Mayor McGinn’s proposed 2013-14 budget includes some strong support for biking and walking improvements, including a big boost to the city’s Safe Routes to School and neighborhood greenway efforts.
We reported on these proposals previously. SDOT Director Peter Hahn recently presented about the transportation portion of the budget to the City Council (see below), outlining some of the details more clearly.
Among the new pieces we noticed is that the budget includes Federal funds for the Westlake Cycle Track we wrote about previously, suggesting that there is some real momentum behind that project.
In addition to boosts to the road paving and pothole programs, the budget includes creation of a Center City Mobility Plan, which will likely include a full plan for downtown cycle tracks. While we would prefer funding to actually build a cycle track (or two), this is the first time the city has put serious money and attention behind the idea of downtown cycle tracks. If things go well all around, Seattle could be on track to have both downtown cycle tracks and bike share by 2014.
Councilmember Sally Bagshaw strongly supported the biking and walking investments in a recent blog post, which could be a good sign for the proposals as they move toward Council approval:
I am particularly glad to note that enhancements to pedestrian and bicycle mobility are a key component of the 2013-2014 Proposed Budget. The proposed budget funds bicycle facilities, sidewalk safety, Safe Routes to Schools, the creation of a Center City Mobility Plan, the continued good work of the Bike Master Plan, cycle tracks and greenways.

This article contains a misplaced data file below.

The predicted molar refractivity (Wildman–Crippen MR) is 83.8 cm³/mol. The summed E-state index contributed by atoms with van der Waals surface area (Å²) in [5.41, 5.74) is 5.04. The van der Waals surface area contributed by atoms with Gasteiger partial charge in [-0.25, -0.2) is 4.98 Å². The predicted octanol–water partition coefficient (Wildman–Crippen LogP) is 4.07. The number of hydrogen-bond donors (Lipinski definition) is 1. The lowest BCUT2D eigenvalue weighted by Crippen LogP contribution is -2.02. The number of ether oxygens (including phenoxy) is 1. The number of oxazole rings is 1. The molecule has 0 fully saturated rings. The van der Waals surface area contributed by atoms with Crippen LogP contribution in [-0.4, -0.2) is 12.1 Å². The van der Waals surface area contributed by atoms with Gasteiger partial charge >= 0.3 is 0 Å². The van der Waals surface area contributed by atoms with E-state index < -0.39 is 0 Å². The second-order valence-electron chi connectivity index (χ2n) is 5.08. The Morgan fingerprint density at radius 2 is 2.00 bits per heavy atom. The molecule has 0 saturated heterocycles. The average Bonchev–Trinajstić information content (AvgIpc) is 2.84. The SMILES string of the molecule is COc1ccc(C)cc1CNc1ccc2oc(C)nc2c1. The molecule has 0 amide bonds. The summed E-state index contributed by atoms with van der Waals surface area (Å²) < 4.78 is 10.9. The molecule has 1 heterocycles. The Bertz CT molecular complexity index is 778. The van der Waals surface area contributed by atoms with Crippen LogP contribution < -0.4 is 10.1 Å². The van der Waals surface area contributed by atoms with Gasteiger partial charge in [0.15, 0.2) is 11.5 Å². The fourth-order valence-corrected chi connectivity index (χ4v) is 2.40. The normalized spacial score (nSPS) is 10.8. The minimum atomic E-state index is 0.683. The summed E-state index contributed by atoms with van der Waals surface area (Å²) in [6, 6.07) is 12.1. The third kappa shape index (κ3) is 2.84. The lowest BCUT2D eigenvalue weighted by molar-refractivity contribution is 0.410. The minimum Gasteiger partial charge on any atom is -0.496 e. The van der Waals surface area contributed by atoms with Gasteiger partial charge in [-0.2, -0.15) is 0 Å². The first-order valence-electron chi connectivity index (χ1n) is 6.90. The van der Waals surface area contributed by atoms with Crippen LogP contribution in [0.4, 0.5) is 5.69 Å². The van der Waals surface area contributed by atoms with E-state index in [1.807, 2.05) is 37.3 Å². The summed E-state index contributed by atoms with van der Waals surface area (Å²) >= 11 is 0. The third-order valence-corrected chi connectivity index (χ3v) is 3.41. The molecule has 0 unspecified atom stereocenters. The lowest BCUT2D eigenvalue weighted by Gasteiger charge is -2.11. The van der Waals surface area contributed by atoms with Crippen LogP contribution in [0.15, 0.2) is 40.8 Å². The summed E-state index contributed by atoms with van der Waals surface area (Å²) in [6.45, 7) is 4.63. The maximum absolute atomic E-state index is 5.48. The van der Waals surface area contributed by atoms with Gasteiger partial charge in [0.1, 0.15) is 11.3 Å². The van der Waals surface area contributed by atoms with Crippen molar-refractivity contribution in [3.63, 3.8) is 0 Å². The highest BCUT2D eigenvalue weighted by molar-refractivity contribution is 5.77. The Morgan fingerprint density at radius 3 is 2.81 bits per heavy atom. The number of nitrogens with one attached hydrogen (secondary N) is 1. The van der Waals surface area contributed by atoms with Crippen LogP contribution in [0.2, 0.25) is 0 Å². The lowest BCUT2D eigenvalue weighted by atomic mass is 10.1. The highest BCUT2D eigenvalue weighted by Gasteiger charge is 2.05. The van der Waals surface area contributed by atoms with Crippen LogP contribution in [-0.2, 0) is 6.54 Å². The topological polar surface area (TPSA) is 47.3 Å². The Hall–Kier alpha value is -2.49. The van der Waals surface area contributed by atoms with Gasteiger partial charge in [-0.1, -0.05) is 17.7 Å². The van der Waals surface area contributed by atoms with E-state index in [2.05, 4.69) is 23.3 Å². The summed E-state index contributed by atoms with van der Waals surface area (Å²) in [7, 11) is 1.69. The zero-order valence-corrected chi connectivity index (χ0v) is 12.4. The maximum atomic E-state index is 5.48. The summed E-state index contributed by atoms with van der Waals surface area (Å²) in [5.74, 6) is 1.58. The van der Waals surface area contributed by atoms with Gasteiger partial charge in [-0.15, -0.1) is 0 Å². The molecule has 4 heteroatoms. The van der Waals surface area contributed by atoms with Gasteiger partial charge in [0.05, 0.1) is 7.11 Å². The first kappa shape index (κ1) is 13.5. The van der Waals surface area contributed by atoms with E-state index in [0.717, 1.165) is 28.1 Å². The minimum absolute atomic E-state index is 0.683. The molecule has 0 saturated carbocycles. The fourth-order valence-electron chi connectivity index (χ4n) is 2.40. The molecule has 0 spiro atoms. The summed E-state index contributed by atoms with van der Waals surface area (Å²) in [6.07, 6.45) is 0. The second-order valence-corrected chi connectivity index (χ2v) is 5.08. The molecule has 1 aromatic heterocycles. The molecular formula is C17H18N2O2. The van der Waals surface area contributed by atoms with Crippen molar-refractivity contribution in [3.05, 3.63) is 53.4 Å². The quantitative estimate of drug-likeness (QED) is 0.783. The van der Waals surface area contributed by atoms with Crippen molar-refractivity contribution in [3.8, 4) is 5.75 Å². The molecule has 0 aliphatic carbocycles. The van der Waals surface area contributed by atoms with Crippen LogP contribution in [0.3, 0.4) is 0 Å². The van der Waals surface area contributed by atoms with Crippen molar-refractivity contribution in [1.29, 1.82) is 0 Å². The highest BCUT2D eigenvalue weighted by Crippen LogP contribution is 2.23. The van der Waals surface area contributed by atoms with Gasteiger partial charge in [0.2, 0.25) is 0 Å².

Also of note in the video: Council Member Nick Licata asked Hahn why the 85th St paving project in Greenwood did not include a road diet. Hahn said it went through the Complete Streets process, but it did not meet traffic number thresholds (i.e. there were too many cars, which sounds like a good reason for a road diet to me).
Hahn also addressed the Ship Canal transit/biking/walking bridge study, saying he did not know where the crossing might be (that’s the point of the study), but options include 8th Ave, in Ballard or near Fremont. The Ballard and 8th Ave options would certainly do the most for providing an alternative to the Ballard Bridge, which is miserable and dangerous for people biking and walking.
The budget also anticipates that construction on the Burke-Gilman Missing Link could begin in 2013. This, of course, is always subject to change.
Here’s the video (skip to 27:00):
Here’s the presentation: